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Confit

Confit is an umbrella term used to refer to food items prepared with the method of 'confit,' a way of preserving food items by immersing the food item in another substance for flavor and preservation. Food that has been preserved with a confit method can be sealed and stored for a period of several months. The term confit means "preserve," "produce" or "make" in French.

 

History

Not much is known about the exact origin of the dish but nearly every culture has some variety of this food preservation technique in their repertoire. In France, the confit method of preserving food first originated in the Gascony region but nearly every locality in France has its own special method of preserving meat with the confit method. Hunters in the region shot down game during the peak summer season. However, this meat has to be preserved for consumption during the winter. To preserve the meat, it was salted and then packed into a crock pot and covered with its own fat. The meat was slowly poached in its own fat creating a soft, tender, flavored cut of meat due to the fat. The meat could then be preserved for six to ten months and lasted through the long winters. Game meats like duck, goose, partridge and quail were commonly preserved by this method. Over time, this same preservation technique was used to poach and pot vegetables and fruits too.

 

Ingredients and Technique

The confit method was traditionally used to preserve meat.  Poultry, meat or game was salted and seasoned with herbs for a day or two. It was then immersed in a thick layer of its own fat or in olive oil which completely covered the meat. The meat is slowly poached in the fat or oil and then allowed to cool in the oil. The meat confit so prepared, is then stored in the same fat it was cooked in. Pork, duck, chicken and game are commonly converted into a confit with this method.  Fruit and vegetable confits were also made. Fruit confits are made by poaching whole fruit or fruit peel in sugar. Traditionally, whole fruit was immersed in sugar and poached slowly till the sugar infused into the fruit. However, as the process is labor intensive and lengthy, cooks now use sectioned fruit to create the same results. Vegetable confits are used as condiments as the vegetables break down quickly into the oil or preserving liquid. This forms thick jammy liquids which are used as sauces or condiments along with food.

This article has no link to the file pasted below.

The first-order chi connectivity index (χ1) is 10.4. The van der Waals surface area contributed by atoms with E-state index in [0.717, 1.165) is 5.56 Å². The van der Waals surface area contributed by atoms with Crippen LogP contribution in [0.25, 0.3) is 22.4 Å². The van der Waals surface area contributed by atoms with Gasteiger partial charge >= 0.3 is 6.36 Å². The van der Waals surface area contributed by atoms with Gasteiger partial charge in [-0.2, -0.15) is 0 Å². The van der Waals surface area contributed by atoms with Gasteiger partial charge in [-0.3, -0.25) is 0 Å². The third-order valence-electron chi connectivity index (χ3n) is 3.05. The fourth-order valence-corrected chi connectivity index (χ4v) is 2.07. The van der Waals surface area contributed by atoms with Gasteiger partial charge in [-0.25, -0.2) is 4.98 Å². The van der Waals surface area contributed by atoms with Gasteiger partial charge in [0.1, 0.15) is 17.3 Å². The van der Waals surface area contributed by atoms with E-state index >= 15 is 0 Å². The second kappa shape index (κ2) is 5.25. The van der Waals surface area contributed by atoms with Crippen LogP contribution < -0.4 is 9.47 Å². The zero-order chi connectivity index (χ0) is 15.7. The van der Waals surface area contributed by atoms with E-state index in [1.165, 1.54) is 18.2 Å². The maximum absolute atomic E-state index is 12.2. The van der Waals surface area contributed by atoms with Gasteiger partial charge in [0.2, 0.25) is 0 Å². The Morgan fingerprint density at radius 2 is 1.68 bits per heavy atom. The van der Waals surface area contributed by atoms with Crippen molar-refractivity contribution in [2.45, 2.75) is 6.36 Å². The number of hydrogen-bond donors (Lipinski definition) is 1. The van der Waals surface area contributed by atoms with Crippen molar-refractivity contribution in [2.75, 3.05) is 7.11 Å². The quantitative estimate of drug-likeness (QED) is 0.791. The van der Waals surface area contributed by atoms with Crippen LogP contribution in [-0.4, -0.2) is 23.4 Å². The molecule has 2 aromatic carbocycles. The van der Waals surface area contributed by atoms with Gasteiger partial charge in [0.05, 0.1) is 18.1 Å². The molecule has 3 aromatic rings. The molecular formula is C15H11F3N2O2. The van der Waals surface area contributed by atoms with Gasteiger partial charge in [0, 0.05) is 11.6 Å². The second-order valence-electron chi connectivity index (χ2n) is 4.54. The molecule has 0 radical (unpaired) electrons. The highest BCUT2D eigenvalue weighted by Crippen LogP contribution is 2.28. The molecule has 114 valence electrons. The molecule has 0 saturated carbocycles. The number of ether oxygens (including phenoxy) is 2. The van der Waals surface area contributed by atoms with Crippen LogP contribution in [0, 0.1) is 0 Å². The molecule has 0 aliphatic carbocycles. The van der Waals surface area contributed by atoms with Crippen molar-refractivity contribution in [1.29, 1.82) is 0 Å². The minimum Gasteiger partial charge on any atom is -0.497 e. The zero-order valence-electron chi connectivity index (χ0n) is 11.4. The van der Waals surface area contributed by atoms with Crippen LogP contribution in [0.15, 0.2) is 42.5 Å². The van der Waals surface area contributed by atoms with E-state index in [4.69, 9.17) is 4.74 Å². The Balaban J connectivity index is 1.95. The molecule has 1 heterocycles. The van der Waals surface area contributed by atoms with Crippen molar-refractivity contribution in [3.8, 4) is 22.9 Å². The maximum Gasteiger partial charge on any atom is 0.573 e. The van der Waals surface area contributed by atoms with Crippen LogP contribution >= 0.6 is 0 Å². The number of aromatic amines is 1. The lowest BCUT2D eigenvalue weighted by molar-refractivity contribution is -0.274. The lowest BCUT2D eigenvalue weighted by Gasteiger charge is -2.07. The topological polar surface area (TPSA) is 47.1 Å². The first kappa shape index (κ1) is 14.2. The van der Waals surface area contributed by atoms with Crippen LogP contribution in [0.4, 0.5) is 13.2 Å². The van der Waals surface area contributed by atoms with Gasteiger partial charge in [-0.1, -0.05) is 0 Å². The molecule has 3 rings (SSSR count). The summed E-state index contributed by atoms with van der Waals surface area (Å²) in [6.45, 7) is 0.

Serving

The meat confit is removed from the fat and excess fat is scraped off. Traditionally, the meat is pan seared quickly again in its own fat and served immediately. Pommes Sarladaises is a popular side dish in which boiled potatoes are seared in the same fat in the pan and served warm. Other popular side dishes include red cabbage and green beans.  

 

Popular Variations

 

  1. Duck confit is the most popular version of confit that is produced in France. It is referred to as confit de canard and is a specialty of the Gascony area of France. Duck gizzards may also be preserved in the same way and are a very popular dish in the region. Turkey and pork is also commonly prepared in the same way. Confit of goose is referred to as confit d’oie and is popular in the Toulouse and Dordogne area of France.
  2. Fruit confits are popular in France and Italy. Small fruits like cherries are preserved whole in sugar and are referred to as confits whole while larger fruits are referred to as fruit confits. Apple confit is made by poaching cooking apples like Granny Smiths, Northern Spy, Rome, or Golden Delicious with sugar, butter and herbs.  
  3. Vegetable confits usually contain acidic ingredients to preserve the vegetables along with the oil. For example, tomato confit is made by simmering tomatoes with sugar, oil, herbs and vinegar to make a thick paste like jam. Garlic confit is made by slow cooking garlic cloves, thyme, bay leaves, red chilies and sage in pure olive oil.

 

Trivia

“Confit Country” is a term which is used to refer to a region in Occitan France where duck or goose fat is preferred as a cooking medium instead of olive roil. Confit country is quite large with Béarn and Basque regions preferring to use goose confit in their specialties of cassoulet and garbure. However, the regions of Saintonge and Brantôme commonly use duck confit that is served with par-boiled potatoes and truffles.